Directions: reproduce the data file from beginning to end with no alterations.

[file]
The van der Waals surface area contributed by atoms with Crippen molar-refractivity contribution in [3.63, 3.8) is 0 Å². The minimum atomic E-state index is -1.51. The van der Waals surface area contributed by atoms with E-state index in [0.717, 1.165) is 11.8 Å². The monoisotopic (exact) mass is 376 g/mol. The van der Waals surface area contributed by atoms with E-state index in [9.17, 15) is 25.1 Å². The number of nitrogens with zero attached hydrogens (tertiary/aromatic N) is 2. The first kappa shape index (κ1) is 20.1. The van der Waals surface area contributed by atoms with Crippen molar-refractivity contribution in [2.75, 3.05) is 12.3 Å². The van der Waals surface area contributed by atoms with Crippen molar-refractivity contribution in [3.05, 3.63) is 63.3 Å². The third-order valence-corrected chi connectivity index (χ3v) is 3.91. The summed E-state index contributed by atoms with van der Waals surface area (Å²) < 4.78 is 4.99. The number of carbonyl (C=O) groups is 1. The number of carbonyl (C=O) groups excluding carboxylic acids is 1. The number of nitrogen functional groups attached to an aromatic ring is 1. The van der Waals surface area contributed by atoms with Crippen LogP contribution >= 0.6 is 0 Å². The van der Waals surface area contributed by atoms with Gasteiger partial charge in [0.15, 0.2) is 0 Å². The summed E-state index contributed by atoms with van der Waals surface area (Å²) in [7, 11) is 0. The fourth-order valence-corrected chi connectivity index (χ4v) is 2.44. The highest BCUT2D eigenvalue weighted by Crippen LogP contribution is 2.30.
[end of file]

The van der Waals surface area contributed by atoms with Crippen molar-refractivity contribution in [3.63, 3.8) is 0 Å². The minimum atomic E-state index is -1.51. The van der Waals surface area contributed by atoms with E-state index in [0.717, 1.165) is 11.8 Å². The monoisotopic (exact) mass is 376 g/mol. The van der Waals surface area contributed by atoms with E-state index in [9.17, 15) is 25.1 Å². The number of nitrogens with zero attached hydrogens (tertiary/aromatic N) is 2. The first kappa shape index (κ1) is 20.1. The van der Waals surface area contributed by atoms with Crippen molar-refractivity contribution in [2.75, 3.05) is 12.3 Å². The van der Waals surface area contributed by atoms with Crippen molar-refractivity contribution in [3.05, 3.63) is 63.3 Å². The third-order valence-corrected chi connectivity index (χ3v) is 3.91. The summed E-state index contributed by atoms with van der Waals surface area (Å²) < 4.78 is 4.99. The number of carbonyl (C=O) groups is 1. The number of carbonyl (C=O) groups excluding carboxylic acids is 1. The number of nitrogen functional groups attached to an aromatic ring is 1. The van der Waals surface area contributed by atoms with Crippen LogP contribution >= 0.6 is 0 Å². The van der Waals surface area contributed by atoms with Gasteiger partial charge in [0.15, 0.2) is 0 Å². The summed E-state index contributed by atoms with van der Waals surface area (Å²) in [7, 11) is 0. The fourth-order valence-corrected chi connectivity index (χ4v) is 2.44. The highest BCUT2D eigenvalue weighted by Crippen LogP contribution is 2.30.